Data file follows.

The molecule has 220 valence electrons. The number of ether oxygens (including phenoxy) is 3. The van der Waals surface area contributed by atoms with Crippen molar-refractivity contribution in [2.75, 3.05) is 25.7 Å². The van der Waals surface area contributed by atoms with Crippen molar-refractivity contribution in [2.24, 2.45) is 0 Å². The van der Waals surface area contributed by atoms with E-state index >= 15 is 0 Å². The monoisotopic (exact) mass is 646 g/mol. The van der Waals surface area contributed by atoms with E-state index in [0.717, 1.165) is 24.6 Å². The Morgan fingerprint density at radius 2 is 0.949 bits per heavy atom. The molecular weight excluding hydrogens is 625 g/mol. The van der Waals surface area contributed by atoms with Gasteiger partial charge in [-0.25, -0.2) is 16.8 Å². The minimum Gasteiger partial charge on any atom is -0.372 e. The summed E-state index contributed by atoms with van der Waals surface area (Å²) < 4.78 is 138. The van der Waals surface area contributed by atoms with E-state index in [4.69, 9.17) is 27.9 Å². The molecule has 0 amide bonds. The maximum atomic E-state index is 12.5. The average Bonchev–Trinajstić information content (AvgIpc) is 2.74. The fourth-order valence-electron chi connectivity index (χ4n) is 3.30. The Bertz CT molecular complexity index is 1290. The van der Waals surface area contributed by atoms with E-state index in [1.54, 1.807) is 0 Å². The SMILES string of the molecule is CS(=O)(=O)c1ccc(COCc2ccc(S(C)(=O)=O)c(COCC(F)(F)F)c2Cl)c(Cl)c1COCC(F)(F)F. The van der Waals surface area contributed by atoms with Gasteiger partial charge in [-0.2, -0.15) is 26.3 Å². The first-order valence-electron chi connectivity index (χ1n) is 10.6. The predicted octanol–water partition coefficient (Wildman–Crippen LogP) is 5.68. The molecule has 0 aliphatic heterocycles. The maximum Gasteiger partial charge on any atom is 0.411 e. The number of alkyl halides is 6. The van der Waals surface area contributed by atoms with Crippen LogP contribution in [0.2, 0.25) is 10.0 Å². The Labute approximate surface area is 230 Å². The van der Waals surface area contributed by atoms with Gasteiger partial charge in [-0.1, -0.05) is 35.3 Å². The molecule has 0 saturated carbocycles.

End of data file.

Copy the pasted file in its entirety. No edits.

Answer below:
The molecule has 220 valence electrons. The number of ether oxygens (including phenoxy) is 3. The van der Waals surface area contributed by atoms with Crippen molar-refractivity contribution in [2.75, 3.05) is 25.7 Å². The van der Waals surface area contributed by atoms with Crippen molar-refractivity contribution in [2.24, 2.45) is 0 Å². The van der Waals surface area contributed by atoms with E-state index >= 15 is 0 Å². The monoisotopic (exact) mass is 646 g/mol. The van der Waals surface area contributed by atoms with E-state index in [0.717, 1.165) is 24.6 Å². The Morgan fingerprint density at radius 2 is 0.949 bits per heavy atom. The molecular weight excluding hydrogens is 625 g/mol. The van der Waals surface area contributed by atoms with Gasteiger partial charge in [-0.25, -0.2) is 16.8 Å². The minimum Gasteiger partial charge on any atom is -0.372 e. The summed E-state index contributed by atoms with van der Waals surface area (Å²) < 4.78 is 138. The van der Waals surface area contributed by atoms with E-state index in [4.69, 9.17) is 27.9 Å². The molecule has 0 amide bonds. The maximum atomic E-state index is 12.5. The average Bonchev–Trinajstić information content (AvgIpc) is 2.74. The fourth-order valence-electron chi connectivity index (χ4n) is 3.30. The Bertz CT molecular complexity index is 1290. The van der Waals surface area contributed by atoms with E-state index in [1.54, 1.807) is 0 Å². The SMILES string of the molecule is CS(=O)(=O)c1ccc(COCc2ccc(S(C)(=O)=O)c(COCC(F)(F)F)c2Cl)c(Cl)c1COCC(F)(F)F. The van der Waals surface area contributed by atoms with Gasteiger partial charge in [-0.2, -0.15) is 26.3 Å². The first-order valence-electron chi connectivity index (χ1n) is 10.6. The predicted octanol–water partition coefficient (Wildman–Crippen LogP) is 5.68. The molecule has 0 aliphatic heterocycles. The maximum Gasteiger partial charge on any atom is 0.411 e. The number of alkyl halides is 6. The van der Waals surface area contributed by atoms with Crippen LogP contribution in [0.2, 0.25) is 10.0 Å². The Labute approximate surface area is 230 Å². The van der Waals surface area contributed by atoms with Gasteiger partial charge in [-0.1, -0.05) is 35.3 Å². The molecule has 0 saturated carbocycles.